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Hyperaromatic Stabilization of Arenium Ions: Cyclohexa- and Cycloheptadienyl CationsExperimental and Calculated Stabilities and Ring Currents

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journal contribution
posted on 14.12.2011, 00:00 by David A. Lawlor, David E. Bean, Patrick W. Fowler, James R. Keeffe, Jaya Satyanarayana Kudavalli, Rory A. More O’Ferrall, S. Nagaraja Rao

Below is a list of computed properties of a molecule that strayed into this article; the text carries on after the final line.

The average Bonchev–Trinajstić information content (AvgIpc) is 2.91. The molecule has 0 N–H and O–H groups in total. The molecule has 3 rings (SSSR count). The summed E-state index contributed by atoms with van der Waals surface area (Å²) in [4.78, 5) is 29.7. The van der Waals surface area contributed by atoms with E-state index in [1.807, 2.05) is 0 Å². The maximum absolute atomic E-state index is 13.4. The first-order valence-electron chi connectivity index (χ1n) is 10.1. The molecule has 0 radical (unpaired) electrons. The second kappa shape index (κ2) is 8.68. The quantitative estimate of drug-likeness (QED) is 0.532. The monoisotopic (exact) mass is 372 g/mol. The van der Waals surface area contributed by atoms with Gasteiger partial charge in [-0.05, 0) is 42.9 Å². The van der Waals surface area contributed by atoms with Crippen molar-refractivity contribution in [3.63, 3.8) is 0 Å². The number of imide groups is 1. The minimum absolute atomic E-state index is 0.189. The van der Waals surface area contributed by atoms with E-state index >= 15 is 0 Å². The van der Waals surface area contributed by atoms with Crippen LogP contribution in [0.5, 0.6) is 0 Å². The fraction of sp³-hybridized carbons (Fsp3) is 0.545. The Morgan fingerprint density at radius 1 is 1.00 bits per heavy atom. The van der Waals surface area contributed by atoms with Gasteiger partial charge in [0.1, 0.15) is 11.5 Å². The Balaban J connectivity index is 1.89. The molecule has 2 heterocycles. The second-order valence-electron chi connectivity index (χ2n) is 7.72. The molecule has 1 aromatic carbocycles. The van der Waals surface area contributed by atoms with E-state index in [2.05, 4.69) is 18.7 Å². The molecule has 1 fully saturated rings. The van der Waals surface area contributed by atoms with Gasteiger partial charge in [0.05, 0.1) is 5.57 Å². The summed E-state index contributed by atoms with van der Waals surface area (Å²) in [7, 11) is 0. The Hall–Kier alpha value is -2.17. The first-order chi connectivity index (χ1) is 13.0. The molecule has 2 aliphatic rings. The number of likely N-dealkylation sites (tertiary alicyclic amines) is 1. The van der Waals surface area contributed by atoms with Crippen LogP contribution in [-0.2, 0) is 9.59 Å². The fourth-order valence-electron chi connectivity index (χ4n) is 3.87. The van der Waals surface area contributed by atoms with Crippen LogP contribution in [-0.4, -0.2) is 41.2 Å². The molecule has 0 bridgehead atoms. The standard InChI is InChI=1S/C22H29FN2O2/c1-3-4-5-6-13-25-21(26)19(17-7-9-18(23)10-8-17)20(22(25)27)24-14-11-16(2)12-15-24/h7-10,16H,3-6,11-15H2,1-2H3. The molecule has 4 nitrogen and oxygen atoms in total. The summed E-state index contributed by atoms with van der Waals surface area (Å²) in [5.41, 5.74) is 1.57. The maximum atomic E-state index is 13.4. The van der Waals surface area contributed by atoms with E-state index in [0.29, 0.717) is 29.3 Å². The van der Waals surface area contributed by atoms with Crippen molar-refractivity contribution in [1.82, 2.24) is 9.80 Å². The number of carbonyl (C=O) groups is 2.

Measurements of pKR show that the cycloheptadienyl cation is less stable than the cyclohexadienyl (benzenium) cation by 18 kcal mol–1. This difference is ascribed here to “hyperaromaticity” of the latter. For the cycloheptadienyl cation a value of KR = [ROH][H+]/[R+] is assigned by combining a rate constant for reaction of the cation with water based on the azide clock with a rate constant for the acid-catalyzed formation of the cation accompanying equilibration of cycloheptadienol with its trifluoroethyl ether in TFE–water mixtures. Comparison of pKR = −16.1 with pKR = −2.6 for the cyclohexadienyl cation yields the difference in stabilities of the two ions. Interpretation of this difference in terms of hyperconjugative aromaticity is supported by the effect of benzannelation in reducing pKR for the benzenium ion: from −2.6 down to −3.5 for the 1H-naphthalenium and −6.0 for the 9H-anthracenium ions, respectively. MP2/6-311+G** and G3MP2 calculations of hydride ion affinities of benzenium ions show an order of stabilities for substituents at the methylene group consistent with their hyperconjugative abilities, i.e., (H3Si)2 > cyclopropyl > H2 > Me2> (HO)2 > F2. Calculations of ring currents show a similar ordering. No conventional ring current is seen for the cycloheptadienyl cation, whereas currents in the F2-substituted benzenium ion are consistent with antiaromaticity. Arenium ions where the methylene group is substituted with a single OH group show characteristic energy differences between conformations, with C–H or C–OH bonds respectively occupying or constrained to axial positions favorable to hyperconjugation. The differences were found to be 8.8, 6.3, 2.4, and 0.4 kcal mol–1 for benzenium, naphthalenium, phenanthrenium, and cyclohexenyl cations, respectively.